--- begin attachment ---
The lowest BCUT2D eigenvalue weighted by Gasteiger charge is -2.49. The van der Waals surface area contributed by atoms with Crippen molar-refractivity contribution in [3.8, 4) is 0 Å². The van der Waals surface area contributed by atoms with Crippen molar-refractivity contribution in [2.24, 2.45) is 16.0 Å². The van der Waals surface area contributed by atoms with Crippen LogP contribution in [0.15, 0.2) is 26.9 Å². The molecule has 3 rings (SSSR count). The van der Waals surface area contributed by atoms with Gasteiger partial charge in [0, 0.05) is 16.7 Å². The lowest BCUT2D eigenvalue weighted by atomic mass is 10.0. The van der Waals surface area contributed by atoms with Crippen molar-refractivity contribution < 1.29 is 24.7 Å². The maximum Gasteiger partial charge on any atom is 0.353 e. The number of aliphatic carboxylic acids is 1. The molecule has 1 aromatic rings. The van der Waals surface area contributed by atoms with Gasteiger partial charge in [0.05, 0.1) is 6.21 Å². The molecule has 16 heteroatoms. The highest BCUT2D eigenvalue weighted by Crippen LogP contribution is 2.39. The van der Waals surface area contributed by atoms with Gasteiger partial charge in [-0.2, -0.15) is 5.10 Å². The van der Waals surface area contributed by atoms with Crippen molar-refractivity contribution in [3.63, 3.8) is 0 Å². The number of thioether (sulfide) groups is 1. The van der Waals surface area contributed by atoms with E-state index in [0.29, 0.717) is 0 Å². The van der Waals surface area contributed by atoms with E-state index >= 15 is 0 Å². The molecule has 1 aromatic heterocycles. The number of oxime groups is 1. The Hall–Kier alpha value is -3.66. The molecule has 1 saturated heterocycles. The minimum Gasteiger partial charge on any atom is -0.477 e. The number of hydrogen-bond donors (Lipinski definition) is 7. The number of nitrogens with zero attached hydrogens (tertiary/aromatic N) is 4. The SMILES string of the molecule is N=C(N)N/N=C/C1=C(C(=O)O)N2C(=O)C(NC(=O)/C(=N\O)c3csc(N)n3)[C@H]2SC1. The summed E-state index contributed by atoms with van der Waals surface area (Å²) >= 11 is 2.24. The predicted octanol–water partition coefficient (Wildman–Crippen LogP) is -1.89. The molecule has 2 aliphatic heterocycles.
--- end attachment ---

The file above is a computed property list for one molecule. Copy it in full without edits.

The lowest BCUT2D eigenvalue weighted by Gasteiger charge is -2.49. The van der Waals surface area contributed by atoms with Crippen molar-refractivity contribution in [3.8, 4) is 0 Å². The van der Waals surface area contributed by atoms with Crippen molar-refractivity contribution in [2.24, 2.45) is 16.0 Å². The van der Waals surface area contributed by atoms with Crippen LogP contribution in [0.15, 0.2) is 26.9 Å². The molecule has 3 rings (SSSR count). The van der Waals surface area contributed by atoms with Gasteiger partial charge in [0, 0.05) is 16.7 Å². The lowest BCUT2D eigenvalue weighted by atomic mass is 10.0. The van der Waals surface area contributed by atoms with Crippen molar-refractivity contribution < 1.29 is 24.7 Å². The maximum Gasteiger partial charge on any atom is 0.353 e. The number of aliphatic carboxylic acids is 1. The molecule has 1 aromatic rings. The van der Waals surface area contributed by atoms with Gasteiger partial charge in [0.05, 0.1) is 6.21 Å². The molecule has 16 heteroatoms. The highest BCUT2D eigenvalue weighted by Crippen LogP contribution is 2.39. The van der Waals surface area contributed by atoms with Gasteiger partial charge in [-0.2, -0.15) is 5.10 Å². The van der Waals surface area contributed by atoms with Crippen molar-refractivity contribution in [3.63, 3.8) is 0 Å². The number of thioether (sulfide) groups is 1. The van der Waals surface area contributed by atoms with E-state index in [0.29, 0.717) is 0 Å². The van der Waals surface area contributed by atoms with E-state index >= 15 is 0 Å². The molecule has 1 aromatic heterocycles. The number of oxime groups is 1. The Hall–Kier alpha value is -3.66. The molecule has 1 saturated heterocycles. The minimum Gasteiger partial charge on any atom is -0.477 e. The number of hydrogen-bond donors (Lipinski definition) is 7. The number of nitrogens with zero attached hydrogens (tertiary/aromatic N) is 4. The SMILES string of the molecule is N=C(N)N/N=C/C1=C(C(=O)O)N2C(=O)C(NC(=O)/C(=N\O)c3csc(N)n3)[C@H]2SC1. The summed E-state index contributed by atoms with van der Waals surface area (Å²) >= 11 is 2.24. The predicted octanol–water partition coefficient (Wildman–Crippen LogP) is -1.89. The molecule has 2 aliphatic heterocycles.